Visiting the Gentle, Odd Apocalpyse with JD Dance

Visiting a rehearsal is like stepping through the looking glass. It is a world of curiosities, peculiarities, frustrations and unripened temperaments, which are all part of the process of honing a wild idea into a wild performance. The resulting production or performance will have all these characteristics, sometimes latent, sometimes frothing over. But where you start is never where you end up. 

This is why, of late, I love sitting in on rehearsals and observing before I see a production. And I was honoured when Jesse Dell and Jordana Deveau invited me to sit in on a rehearsal and write about it.

The origin or spark of new performance work has a sweet evolution, no matter how painful or painstaking the process is. Sometimes it's a breeze, but those processes are whimsical anecdotes. The real function and work of art and art-making is living in the shit. Artist or not, we all experience that inescapable point of living in the shit. We work hard to create beautiful provocative, entertaining, moving, enlightening, funny, dark, thrilling performances that reflect the galaxies, worlds, communities and realities we live in. That is our main task as artists, in my view. And those realities are complicated, messy and gorgeously shapeshifting.

All these thoughts are flowing through me as I sit on the rickety bench outside Toronto Dance Theatre waiting to visit JD Dance's rehearsal for In Absentia -- premiering this week as part of DanceWorks Mainstage Series

photo by Craig Chambers

JD Dance -- Jordana Deveau and Jesse Dell -- has been developing this work for 5 years, over which time both artists have taken up residences outside the city while still managing their Toronto-based careers. Jesse gave birth to twins. There were cast changes, funding and theatre challenges, and the general, universal challenge of how to execute a big, sweeping vision with a small company infrastructure.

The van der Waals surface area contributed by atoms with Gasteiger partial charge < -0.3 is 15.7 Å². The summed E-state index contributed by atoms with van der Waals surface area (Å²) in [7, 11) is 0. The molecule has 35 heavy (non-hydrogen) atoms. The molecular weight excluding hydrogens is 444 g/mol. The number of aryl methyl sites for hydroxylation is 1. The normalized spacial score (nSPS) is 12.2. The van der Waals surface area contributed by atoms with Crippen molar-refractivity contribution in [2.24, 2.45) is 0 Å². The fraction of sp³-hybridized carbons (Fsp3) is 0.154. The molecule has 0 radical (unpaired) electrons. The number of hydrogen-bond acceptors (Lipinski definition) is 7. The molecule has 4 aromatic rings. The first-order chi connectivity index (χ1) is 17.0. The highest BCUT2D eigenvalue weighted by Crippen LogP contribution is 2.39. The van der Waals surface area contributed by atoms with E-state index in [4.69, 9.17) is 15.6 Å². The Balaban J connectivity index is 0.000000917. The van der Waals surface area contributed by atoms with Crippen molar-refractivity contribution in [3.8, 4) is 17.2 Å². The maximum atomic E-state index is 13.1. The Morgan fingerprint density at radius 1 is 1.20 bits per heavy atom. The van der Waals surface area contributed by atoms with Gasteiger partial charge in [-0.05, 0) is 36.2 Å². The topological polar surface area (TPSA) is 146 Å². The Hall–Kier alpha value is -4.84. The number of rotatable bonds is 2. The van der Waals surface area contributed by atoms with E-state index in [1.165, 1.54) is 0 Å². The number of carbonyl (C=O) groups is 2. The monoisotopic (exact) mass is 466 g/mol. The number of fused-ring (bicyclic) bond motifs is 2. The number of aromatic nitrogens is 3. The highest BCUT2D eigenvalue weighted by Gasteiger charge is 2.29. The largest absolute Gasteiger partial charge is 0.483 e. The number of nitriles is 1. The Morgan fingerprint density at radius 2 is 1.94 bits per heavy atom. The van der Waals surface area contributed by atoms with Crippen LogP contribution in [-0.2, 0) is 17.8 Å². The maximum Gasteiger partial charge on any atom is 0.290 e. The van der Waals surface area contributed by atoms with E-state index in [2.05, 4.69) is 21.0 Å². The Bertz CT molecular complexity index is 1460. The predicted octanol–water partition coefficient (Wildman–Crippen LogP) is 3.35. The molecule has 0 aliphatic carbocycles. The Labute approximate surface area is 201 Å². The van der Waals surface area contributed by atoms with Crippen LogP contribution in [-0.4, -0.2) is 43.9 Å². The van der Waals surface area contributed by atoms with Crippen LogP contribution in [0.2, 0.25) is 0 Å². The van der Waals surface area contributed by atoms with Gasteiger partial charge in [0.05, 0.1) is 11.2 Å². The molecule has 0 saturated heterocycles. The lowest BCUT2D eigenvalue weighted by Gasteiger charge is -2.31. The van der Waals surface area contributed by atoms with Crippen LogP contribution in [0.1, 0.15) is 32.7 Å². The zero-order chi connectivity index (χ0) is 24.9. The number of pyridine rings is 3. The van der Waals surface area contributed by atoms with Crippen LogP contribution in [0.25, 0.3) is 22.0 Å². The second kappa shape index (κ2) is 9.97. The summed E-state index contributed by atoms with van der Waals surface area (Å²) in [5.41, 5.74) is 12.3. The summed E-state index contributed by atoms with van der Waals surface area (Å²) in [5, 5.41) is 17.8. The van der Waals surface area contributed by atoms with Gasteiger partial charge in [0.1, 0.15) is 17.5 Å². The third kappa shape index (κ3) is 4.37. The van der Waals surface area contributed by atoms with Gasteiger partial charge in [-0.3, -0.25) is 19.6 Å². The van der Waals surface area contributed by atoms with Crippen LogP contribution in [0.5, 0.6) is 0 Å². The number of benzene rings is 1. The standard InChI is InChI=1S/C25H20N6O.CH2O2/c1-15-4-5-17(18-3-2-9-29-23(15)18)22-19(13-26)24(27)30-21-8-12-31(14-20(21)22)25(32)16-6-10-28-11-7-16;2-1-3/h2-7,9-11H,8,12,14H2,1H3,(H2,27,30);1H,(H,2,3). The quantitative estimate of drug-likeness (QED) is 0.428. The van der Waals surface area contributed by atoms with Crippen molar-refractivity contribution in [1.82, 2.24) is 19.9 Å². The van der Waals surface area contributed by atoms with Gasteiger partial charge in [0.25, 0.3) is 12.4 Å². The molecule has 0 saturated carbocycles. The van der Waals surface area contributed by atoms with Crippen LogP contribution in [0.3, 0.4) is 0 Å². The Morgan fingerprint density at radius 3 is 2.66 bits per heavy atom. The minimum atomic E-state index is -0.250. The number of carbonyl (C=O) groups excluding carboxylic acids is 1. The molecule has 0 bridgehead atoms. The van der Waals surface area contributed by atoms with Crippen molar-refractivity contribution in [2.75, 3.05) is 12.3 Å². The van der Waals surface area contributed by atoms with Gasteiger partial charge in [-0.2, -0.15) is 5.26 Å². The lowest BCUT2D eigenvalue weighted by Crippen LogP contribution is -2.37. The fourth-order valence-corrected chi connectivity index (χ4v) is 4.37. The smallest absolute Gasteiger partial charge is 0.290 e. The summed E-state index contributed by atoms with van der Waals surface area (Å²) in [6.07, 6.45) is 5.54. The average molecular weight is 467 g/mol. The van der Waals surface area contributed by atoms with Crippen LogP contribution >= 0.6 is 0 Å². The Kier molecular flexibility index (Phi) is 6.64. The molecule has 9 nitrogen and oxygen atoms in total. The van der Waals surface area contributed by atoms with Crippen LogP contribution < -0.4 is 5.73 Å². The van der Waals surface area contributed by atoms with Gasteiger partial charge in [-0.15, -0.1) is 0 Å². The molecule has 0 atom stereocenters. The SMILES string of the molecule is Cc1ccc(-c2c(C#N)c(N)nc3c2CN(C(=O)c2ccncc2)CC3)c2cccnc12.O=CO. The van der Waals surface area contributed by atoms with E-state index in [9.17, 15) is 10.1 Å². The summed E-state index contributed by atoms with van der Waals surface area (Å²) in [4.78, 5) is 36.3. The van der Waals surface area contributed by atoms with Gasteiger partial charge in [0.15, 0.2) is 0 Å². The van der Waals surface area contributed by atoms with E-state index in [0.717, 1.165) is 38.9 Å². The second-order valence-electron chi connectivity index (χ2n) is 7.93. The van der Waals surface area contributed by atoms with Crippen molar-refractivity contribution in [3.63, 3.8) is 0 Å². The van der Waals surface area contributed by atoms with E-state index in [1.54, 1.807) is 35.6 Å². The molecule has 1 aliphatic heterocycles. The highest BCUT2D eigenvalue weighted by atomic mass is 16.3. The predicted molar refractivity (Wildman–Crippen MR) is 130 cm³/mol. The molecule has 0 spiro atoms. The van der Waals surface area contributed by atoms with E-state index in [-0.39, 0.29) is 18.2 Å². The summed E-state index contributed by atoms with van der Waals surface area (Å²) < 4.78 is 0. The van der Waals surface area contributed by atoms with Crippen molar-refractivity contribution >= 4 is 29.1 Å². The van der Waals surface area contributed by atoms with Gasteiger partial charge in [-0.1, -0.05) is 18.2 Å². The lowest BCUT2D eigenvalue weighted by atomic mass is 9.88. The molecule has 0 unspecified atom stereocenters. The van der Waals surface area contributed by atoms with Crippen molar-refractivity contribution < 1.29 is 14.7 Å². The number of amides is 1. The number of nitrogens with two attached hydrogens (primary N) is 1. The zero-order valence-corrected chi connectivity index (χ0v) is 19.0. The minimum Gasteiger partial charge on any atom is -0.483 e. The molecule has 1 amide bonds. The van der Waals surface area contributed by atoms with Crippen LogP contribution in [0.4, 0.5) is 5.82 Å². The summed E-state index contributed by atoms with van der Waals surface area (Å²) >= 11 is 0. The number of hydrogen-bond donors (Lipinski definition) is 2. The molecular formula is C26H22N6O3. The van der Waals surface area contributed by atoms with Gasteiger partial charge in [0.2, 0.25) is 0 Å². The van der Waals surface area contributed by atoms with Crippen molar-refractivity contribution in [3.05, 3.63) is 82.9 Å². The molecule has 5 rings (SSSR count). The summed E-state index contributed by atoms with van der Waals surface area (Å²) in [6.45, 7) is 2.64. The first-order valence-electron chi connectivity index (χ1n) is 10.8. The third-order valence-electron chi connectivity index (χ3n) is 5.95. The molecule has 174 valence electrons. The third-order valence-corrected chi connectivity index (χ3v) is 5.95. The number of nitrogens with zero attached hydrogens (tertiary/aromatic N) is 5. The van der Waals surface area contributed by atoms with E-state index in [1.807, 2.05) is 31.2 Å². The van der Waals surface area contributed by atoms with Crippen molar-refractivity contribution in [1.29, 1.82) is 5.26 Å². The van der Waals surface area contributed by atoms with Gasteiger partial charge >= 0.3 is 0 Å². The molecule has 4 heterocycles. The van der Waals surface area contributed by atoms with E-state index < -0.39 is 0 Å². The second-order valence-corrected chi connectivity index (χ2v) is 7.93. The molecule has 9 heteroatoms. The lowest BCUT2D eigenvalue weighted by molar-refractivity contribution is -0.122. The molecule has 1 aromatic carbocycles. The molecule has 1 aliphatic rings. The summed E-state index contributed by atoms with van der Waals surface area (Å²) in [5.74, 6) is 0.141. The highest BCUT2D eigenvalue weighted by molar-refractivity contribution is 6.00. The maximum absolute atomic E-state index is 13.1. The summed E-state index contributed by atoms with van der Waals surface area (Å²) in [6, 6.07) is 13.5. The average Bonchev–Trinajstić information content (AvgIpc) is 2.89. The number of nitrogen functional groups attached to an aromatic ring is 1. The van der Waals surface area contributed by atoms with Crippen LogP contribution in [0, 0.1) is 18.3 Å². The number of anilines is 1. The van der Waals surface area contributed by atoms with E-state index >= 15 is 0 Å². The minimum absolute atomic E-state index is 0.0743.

They are two remarkable women, that is for sure. 

In Absentia is choreographed by another remarkable woman with a large, sweeping vision: Sharon Moore, who has made spectacles for the PanAm Games, choreographed zombies in big budget films, created solos for emerging artists and all things in between.

I ask Jesse why they commissioned Sharon, why for JD Dance? 

"I believe it was one afternoon in the foyer of Canadian Contemporary Dance Theatre Sharon asked us if we would like to get into the studio with her. Jordy and I are pretty much game for anything and definitely loved the multifaceted and complex nature of Sharon's work.  We love physical work, we love theatrical work and we love a challenge, so from the beginning it was a good fit." Jesse said,  "Jordy and I have always talked about upping the ante with each project we embark upon and we knew working with Sharon was definitely gonna do that."

Rehearsal begins as they sort, assemble and organize cardboard boxes...many cardboard boxes. Sharon explains to me that this is just the tip of the iceberg, and shows me a maquette (also a prop piece) of a cardboard cyclone which will figure prominently on stage.

As they begin working, the cardboard transforms from boxes to a ledge, an umbrella, a burden, a portal -- all the while still evidently cardboard. For me the effect is wreckage and rubble, and yet also the domain of childhood: building worlds out of cardboard boxes.

Those two ideas can be held as one, as Jordana and Jesse are two childlike creatures who seem to not understand the world they find themselves in, inhabited by five equally peculiar and perhaps a little confrontational beings. Together they seem to be making new rules for a new society, while no one speaks the same language. They are coping with a wrecked world of imposed limitations without knowledge of why there are these limitations or of their own prior existences.

photo by Aria Evans

I am reminded of the Maze Runner book series, T.S. Eliot's The Wasteland, The Wizard of Oz, Alice Through the Looking Glass, Lord of the Flies, but this choreographic work doesn't quite live in any of these specific references.

It skims over the familiar with a wicked sense of humour and expansive physicality, as the weirdest obstacle course, ever.

The score is gorgeous, equal parts of indicative and elusive waves created by composer Allen Cole. The music just enough description at one moment then heads off in a different more abstract direction. A kind of mythology underlying this new society the dancers may be trying to construct.

I asked Jordana about how living out of the city -- both she and Jesse both live in homes in rural areas outside of Toronto -- has shaped this production.